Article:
Books for Entrepreneurs: “Wealth of Nations” by Adam Smith

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Ok, ok, ok. Before we get started I know what you’re thinking, “Adam Smith? The Scottish economist and philosopher? Are you seriously going to suggest reading his book from 1776? How can that possibly be relevant to me launching and running my business in 2016?”

It’s true that 240 years ago people shat into buckets in their bedrooms and then dumped their waste directly into the street, the only electricity around came from lightning bolts, and there was no Twitter. It’s true that Adam Smith could never have fathomed the reaches of a truly globalized economy with information technology, he probably couldn’t have fathomed flying in an airplane or even riding in a motorized car. But the brilliance of Smith is that he didn’t have to predict the future. He was looking to the past to explain the present, and his lessons apply to any sort of product or service whether it be wool or Intel processors.

Adam Smith is considered the father of capitalism because of how he was able to explain the phenomenon of trade and the emergence of a moneyed economy. He was the first economist to pick apart the history of business, find the underlying reasons for why things happened, and explain the complicated relationship between money and politics.

Reading “Wealth of Nations” might seem like a waste of time to those who prefer to believe that they are independent entities that have nothing to do with history except for carrying the same color skin as their parents. We would all like to believe that we are free from the past and free to make our own decisions in our own best interests. But to believe that is to mistake the defining characteristics of one’s life as being caused by chance.

We are all made up of a very small part of everything that came before us, and we will make up a very tiny part of everything that comes after us. Each word that you’re reading right now was forged over millennia of exchange and communication, from the grunts of cave people to the structures of Latin to the seasoning of Germanic tribal languages, mangled between social classes in England, cleaned by Webster and the makers of American dictionaries, taught to me, practiced by me, influenced by all of the reading and speaking and listening that I’ve ever done until I can type just this one sentence.

What is true for language is true for societies – and economics in particular. Smith goes through the painstaking process of explaining origins of the modern economy. Where did money come from? Why does a pound not weigh a pound? How were cities formed? How do countries trade with each other? What is value? How do profits fit in?  What are the purposes of capital?

Smith’s history is so well-explained that the modern economy seems to follow a Darwinian evolution. Our economy is the way it is today because it’s the only way that an economy can be. Good ideas rise to the top, bad ideas get weeded out. It was the natural selection of business, politics, and economics that got us to here. Keep in mind, Smith was writing almost 100 years before Darwin published his first research.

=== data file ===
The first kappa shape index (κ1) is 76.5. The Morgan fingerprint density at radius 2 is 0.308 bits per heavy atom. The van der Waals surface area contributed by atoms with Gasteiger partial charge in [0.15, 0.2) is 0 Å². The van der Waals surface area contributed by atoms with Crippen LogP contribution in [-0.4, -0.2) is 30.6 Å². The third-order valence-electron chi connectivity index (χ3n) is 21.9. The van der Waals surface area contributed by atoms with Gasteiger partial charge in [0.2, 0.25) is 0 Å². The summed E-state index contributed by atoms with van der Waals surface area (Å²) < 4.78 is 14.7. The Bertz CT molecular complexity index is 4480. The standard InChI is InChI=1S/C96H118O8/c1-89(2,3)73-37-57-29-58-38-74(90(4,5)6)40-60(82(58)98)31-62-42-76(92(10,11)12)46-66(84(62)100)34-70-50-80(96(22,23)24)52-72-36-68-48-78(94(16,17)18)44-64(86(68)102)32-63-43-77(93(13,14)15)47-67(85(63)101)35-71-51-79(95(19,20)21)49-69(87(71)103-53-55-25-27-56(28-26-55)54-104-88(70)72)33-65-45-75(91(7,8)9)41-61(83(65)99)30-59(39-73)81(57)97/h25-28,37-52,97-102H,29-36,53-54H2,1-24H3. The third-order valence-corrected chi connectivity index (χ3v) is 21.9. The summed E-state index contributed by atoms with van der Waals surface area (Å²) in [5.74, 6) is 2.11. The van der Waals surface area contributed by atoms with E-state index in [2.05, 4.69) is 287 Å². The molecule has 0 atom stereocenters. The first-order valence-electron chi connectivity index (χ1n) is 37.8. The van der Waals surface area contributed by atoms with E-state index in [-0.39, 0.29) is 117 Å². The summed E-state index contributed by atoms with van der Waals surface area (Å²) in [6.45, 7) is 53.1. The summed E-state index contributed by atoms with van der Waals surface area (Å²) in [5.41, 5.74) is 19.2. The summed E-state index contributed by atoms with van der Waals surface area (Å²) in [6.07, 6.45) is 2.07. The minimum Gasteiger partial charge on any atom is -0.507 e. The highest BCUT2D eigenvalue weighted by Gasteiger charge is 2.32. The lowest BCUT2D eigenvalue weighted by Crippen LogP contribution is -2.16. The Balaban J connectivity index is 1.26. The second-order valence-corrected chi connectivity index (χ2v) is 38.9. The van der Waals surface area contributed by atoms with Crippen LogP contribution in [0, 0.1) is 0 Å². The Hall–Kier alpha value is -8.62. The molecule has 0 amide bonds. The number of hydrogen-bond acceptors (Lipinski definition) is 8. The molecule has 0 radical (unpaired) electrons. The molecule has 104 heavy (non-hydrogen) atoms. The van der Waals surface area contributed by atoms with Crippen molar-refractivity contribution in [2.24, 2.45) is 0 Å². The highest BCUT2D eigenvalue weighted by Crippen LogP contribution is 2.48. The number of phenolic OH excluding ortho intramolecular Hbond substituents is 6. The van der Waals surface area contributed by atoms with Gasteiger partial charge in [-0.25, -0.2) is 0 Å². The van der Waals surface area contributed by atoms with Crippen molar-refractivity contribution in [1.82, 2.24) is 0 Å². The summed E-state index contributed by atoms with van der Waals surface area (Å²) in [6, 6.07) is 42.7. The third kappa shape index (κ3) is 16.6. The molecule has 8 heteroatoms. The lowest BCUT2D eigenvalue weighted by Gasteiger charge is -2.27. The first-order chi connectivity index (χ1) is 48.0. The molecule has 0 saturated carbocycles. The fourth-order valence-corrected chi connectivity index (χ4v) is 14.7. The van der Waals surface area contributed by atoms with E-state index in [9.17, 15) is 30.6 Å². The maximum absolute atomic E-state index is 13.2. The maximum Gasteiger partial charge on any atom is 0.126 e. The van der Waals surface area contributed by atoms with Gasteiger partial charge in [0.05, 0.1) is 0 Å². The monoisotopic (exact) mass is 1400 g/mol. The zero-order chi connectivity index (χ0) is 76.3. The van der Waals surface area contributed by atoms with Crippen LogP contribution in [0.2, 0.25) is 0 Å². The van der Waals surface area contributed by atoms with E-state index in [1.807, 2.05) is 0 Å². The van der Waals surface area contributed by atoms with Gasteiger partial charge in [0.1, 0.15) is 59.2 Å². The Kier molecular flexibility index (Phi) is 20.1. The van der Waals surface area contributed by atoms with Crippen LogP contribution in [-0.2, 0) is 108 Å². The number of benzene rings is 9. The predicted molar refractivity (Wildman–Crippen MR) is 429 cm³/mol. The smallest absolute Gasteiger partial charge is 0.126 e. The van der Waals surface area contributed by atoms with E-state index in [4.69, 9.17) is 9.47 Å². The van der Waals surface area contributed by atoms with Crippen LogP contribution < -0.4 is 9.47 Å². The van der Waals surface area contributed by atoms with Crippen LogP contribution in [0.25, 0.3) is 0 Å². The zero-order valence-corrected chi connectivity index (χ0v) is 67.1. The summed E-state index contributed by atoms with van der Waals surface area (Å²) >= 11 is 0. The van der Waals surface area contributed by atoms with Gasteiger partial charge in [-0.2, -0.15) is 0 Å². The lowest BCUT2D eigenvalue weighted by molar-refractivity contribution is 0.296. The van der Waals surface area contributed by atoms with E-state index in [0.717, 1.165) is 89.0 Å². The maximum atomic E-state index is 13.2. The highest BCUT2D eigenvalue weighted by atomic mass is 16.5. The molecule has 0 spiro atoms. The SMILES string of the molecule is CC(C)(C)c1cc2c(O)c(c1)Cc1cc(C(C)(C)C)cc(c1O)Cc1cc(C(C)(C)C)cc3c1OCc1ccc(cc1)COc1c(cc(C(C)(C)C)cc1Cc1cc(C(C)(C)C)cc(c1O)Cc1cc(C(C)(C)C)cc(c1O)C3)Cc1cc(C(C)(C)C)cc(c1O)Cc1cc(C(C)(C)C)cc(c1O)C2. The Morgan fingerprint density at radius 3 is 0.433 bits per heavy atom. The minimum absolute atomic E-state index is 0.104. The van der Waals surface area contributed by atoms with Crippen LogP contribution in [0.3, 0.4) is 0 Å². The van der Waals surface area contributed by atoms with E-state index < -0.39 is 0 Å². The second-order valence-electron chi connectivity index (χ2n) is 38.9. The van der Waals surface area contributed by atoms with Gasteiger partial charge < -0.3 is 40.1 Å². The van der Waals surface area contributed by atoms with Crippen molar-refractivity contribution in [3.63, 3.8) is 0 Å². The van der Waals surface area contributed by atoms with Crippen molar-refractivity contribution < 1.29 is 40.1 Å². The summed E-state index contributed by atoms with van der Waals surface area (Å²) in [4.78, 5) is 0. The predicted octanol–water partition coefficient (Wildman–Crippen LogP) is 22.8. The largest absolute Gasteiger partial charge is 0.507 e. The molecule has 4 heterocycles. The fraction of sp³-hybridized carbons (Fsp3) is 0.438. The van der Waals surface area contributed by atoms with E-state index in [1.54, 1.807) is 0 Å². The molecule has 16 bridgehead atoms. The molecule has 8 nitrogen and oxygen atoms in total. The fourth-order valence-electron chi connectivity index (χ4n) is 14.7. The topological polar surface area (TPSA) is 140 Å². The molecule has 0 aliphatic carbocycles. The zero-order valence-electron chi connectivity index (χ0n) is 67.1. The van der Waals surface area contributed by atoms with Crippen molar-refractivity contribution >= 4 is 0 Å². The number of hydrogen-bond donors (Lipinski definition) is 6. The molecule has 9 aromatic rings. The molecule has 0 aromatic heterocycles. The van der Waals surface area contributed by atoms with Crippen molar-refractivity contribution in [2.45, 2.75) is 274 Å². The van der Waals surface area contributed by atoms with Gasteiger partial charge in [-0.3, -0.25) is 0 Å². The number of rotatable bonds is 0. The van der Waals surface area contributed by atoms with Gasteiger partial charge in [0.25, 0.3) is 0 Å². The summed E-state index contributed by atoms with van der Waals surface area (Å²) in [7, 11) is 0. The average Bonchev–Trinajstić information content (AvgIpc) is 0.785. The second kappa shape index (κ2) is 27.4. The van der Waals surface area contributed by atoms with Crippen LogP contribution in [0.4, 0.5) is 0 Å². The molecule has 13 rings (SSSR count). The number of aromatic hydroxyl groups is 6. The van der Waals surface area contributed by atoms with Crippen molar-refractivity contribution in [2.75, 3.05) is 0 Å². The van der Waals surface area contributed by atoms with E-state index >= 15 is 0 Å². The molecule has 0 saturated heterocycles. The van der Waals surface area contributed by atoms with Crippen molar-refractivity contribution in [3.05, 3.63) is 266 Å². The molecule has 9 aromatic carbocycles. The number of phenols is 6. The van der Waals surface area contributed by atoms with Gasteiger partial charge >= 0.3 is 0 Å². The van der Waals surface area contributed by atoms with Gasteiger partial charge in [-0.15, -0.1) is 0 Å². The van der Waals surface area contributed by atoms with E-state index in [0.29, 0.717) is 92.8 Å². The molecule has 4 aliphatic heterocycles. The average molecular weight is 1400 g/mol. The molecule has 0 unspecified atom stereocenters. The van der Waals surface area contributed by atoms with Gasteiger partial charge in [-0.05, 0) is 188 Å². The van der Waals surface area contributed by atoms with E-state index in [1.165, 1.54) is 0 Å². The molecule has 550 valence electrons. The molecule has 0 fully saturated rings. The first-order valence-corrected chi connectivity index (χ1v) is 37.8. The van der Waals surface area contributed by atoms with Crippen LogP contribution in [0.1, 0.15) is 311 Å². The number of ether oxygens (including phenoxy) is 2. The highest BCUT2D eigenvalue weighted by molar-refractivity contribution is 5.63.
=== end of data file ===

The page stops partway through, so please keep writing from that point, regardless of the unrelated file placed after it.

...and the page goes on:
Important takeaways

Smith’s theories cannot be contained in a mere blog post, but there was one idea that had a strong impact on me. Money is a placeholder for value, but the value of what exactly? Smith breaks everything back down into time, or more specifically, labor. The cost of everything is defined not by money, but by the labor that goes into its production. Supply and demand play a role in determining the price of something, but a product’s value can only truly be determined by the amount and type of labor necessary to produce it. Some types of labor are more costly than others, for example an expert who has studied for years to perfect a trade can command a higher price for their goods. But that price is only a direct extension of the time that went into producing that product, which is longer when you count the education and practice, than someone making a product for the first time.

Then there’s his famous idea of the invisible hand of the market. The invisible hand phenomenon is the natural correcting of prices and quality that choice brings to the market. The best products will be purchased more than poor products. Prices for better products will rise, but as soon as they get too high the products will stop being purchased. This natural limit on pricing keeps producers honest. It’s also why monopolies are so dangerous in a capitalist economy.

Understand the economics you are operating in

Starting a business and not understanding capitalism is like trying to operate on a kidney without understanding how the whole body works. You might be a kidney expert, but you’re constrained to the physical reality of the ecosystem that contains the kidney. It can never be separate or independent from that system. So whether your ambitions are local or global, profit-driven or social-driven, product-based or service-based, “Wealth of Nations” should be required reading.

I wish you the best of luck in all of your endeavors in 2016!

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